Overview

The Falkland Islands (Islas Malvinas) lie 500km east of the coast of Argentina. Many people know a bit about their history, but few are aware of the wilderness beauty of this remote archipelago in the South Atlantic Ocean. The islands have an unpolluted hilly environment with sprawling, wind-buffeted, tree-less landscapes and white sand beaches. A huge variety of wildlife inhabits or visits the archipelago and the fauna outnumbers the human population by 10-1. At least five species of penguin crowd the shores of the Falklands - gentoo, macaroni, rockhopper, king and African penguin. Elephant seals, sea-lions and seals, an abundance of birds, minke and killer whales can be spotted here, their mournful cries carried on the incessant winds.

Port Stanley, the capital, resembles a small English town fifty years ago, with squat, white, pitched roofed cottages, an Anglican seafront church and familiar red phone boxes. The hulks of ships abandoned a century ago lie in rocky coves, testament to an era when the islands were a port of call for passing ships before the opening of the Panama Canal. Nowadays, the 3,000 islanders remain British in outlook and descent, adhering to British laws and buying British goods.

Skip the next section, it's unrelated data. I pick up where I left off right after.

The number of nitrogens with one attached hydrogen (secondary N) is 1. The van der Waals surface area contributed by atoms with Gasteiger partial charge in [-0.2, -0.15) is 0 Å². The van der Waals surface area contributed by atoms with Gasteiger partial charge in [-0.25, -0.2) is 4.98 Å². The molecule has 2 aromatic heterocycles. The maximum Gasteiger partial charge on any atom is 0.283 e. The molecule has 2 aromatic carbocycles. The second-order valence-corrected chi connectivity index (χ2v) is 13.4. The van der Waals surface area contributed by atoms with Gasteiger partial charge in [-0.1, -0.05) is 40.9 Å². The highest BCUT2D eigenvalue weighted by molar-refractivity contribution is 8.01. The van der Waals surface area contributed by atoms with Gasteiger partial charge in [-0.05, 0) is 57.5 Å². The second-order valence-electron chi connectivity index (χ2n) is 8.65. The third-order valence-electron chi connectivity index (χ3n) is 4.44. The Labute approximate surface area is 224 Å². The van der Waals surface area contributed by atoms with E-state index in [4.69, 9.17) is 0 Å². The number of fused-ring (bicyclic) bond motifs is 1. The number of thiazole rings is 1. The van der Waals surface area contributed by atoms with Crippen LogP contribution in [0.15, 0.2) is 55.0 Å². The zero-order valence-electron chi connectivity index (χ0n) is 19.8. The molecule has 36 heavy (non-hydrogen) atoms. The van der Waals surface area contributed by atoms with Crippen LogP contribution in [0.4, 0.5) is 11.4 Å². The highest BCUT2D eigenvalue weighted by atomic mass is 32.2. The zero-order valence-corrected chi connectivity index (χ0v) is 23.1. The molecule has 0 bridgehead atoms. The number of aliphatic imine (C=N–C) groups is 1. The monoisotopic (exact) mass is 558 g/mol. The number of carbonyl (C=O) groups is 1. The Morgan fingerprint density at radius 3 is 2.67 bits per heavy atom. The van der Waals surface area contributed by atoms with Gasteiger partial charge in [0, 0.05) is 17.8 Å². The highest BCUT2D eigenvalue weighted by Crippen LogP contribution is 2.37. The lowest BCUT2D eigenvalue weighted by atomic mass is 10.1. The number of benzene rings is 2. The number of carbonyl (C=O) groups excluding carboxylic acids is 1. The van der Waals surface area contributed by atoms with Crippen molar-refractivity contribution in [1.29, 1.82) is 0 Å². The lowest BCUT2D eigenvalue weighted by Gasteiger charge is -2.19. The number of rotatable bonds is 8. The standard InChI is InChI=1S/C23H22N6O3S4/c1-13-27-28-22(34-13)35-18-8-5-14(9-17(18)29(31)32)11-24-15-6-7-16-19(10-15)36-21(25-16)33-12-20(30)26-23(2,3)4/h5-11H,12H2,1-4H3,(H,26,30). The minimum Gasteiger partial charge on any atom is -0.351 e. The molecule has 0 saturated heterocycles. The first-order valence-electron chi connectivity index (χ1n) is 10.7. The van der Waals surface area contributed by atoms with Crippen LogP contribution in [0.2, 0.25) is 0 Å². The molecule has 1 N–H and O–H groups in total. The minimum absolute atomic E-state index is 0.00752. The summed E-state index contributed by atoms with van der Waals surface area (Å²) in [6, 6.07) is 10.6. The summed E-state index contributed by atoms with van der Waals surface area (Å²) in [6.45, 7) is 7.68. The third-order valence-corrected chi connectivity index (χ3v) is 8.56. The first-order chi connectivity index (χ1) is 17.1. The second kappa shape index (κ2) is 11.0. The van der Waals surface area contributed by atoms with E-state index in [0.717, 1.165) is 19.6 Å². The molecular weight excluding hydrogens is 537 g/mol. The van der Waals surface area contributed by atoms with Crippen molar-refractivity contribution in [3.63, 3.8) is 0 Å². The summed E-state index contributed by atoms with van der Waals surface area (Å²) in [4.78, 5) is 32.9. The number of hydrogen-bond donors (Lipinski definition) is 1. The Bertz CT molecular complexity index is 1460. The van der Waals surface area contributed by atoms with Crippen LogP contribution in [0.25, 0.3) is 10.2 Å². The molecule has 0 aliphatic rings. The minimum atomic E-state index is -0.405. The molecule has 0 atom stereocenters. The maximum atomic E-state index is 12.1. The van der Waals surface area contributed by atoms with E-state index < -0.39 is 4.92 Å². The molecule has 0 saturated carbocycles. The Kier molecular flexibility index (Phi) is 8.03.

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The weather in Falkland Islands is wide and varied

The remote wind-swept Falkland Islands lie exposed to the elements in the South Atlantic Ocean some 300 miles east of South America’s Patagonian coastline and 800 miles from Antarctica. Consisting of two main islands, East Falklands and West Falklands, and approximately 750 smaller islands this rugged, sparsely populated archipelago offers superb close-up wildlife encounters and some stunning wild landscapes. Although some visitors come for the fly fishing (September - April) or for battlefield tours to learn about the 1982 conflict, the vast majority of tourists come for the fabulous and abundant wildlife. Wildlife activity starts in the spring months of Sep and Oct but the long austral summer days between November and February, when the weather is at its best and the migratory birds, penguins and mammals have all arrived, is the best time to visit. The average temperature over these months is 13°C although on a clear sunny day, when the wind lets up, it can get as hot as 20-25°C. The wind is a constant most of the time and it’s common to experience all four seasons in the same day with a wind-chill that can make it feel colder than the average temperatures suggest. The autumn months of March and April still provide some good wildlife watching, but the days are shorter with less sunshine, it gets colder and by the end of April most migratory species have headed out to sea. Annual rainfall is relatively low and pretty evenly spread throughout the year. In fact, the islands get less rain and enjoy a similar amount of sunshine as the south coast of England, with an average of 6 - 7hrs a day between October and March. There’s little reason to visit between May and August as it’s very cold (2°C average in June and July), days are short and whilst you can still see Gentoo penguins (in reduced numbers), King penguins and smaller non-migratory birds there’s little other wildlife.

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